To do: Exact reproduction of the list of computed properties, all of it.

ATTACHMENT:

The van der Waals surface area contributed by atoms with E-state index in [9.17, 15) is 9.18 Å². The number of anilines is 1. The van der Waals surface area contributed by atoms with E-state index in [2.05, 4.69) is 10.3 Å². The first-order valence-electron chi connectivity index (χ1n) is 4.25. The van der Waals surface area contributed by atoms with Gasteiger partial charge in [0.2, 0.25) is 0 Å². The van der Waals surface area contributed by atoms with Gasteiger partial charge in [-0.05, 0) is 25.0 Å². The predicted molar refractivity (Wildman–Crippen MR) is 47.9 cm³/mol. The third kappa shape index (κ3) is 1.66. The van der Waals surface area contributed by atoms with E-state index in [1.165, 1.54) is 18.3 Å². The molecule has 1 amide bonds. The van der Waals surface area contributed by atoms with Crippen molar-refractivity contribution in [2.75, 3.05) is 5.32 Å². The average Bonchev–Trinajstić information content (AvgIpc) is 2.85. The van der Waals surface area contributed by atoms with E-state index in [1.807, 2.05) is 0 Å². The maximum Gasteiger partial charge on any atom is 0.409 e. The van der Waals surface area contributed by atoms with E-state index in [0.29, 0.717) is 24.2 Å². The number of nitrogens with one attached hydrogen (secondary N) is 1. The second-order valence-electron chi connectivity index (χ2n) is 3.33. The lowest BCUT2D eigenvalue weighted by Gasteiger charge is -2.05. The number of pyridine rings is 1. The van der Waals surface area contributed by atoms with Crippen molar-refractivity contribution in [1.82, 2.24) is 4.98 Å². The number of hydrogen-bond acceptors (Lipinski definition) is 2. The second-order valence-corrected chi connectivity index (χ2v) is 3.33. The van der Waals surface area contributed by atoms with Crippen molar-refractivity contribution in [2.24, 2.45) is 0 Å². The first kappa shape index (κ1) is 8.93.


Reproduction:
The van der Waals surface area contributed by atoms with E-state index in [9.17, 15) is 9.18 Å². The number of anilines is 1. The van der Waals surface area contributed by atoms with E-state index in [2.05, 4.69) is 10.3 Å². The first-order valence-electron chi connectivity index (χ1n) is 4.25. The van der Waals surface area contributed by atoms with Gasteiger partial charge in [0.2, 0.25) is 0 Å². The van der Waals surface area contributed by atoms with Gasteiger partial charge in [-0.05, 0) is 25.0 Å². The predicted molar refractivity (Wildman–Crippen MR) is 47.9 cm³/mol. The third kappa shape index (κ3) is 1.66. The van der Waals surface area contributed by atoms with E-state index in [1.165, 1.54) is 18.3 Å². The molecule has 1 amide bonds. The van der Waals surface area contributed by atoms with Crippen molar-refractivity contribution in [2.75, 3.05) is 5.32 Å². The average Bonchev–Trinajstić information content (AvgIpc) is 2.85. The van der Waals surface area contributed by atoms with E-state index in [1.807, 2.05) is 0 Å². The maximum Gasteiger partial charge on any atom is 0.409 e. The van der Waals surface area contributed by atoms with E-state index in [0.29, 0.717) is 24.2 Å². The number of nitrogens with one attached hydrogen (secondary N) is 1. The second-order valence-electron chi connectivity index (χ2n) is 3.33. The lowest BCUT2D eigenvalue weighted by Gasteiger charge is -2.05. The number of pyridine rings is 1. The van der Waals surface area contributed by atoms with Crippen molar-refractivity contribution in [1.82, 2.24) is 4.98 Å². The number of hydrogen-bond acceptors (Lipinski definition) is 2. The second-order valence-corrected chi connectivity index (χ2v) is 3.33. The van der Waals surface area contributed by atoms with Crippen molar-refractivity contribution in [2.24, 2.45) is 0 Å². The first kappa shape index (κ1) is 8.93.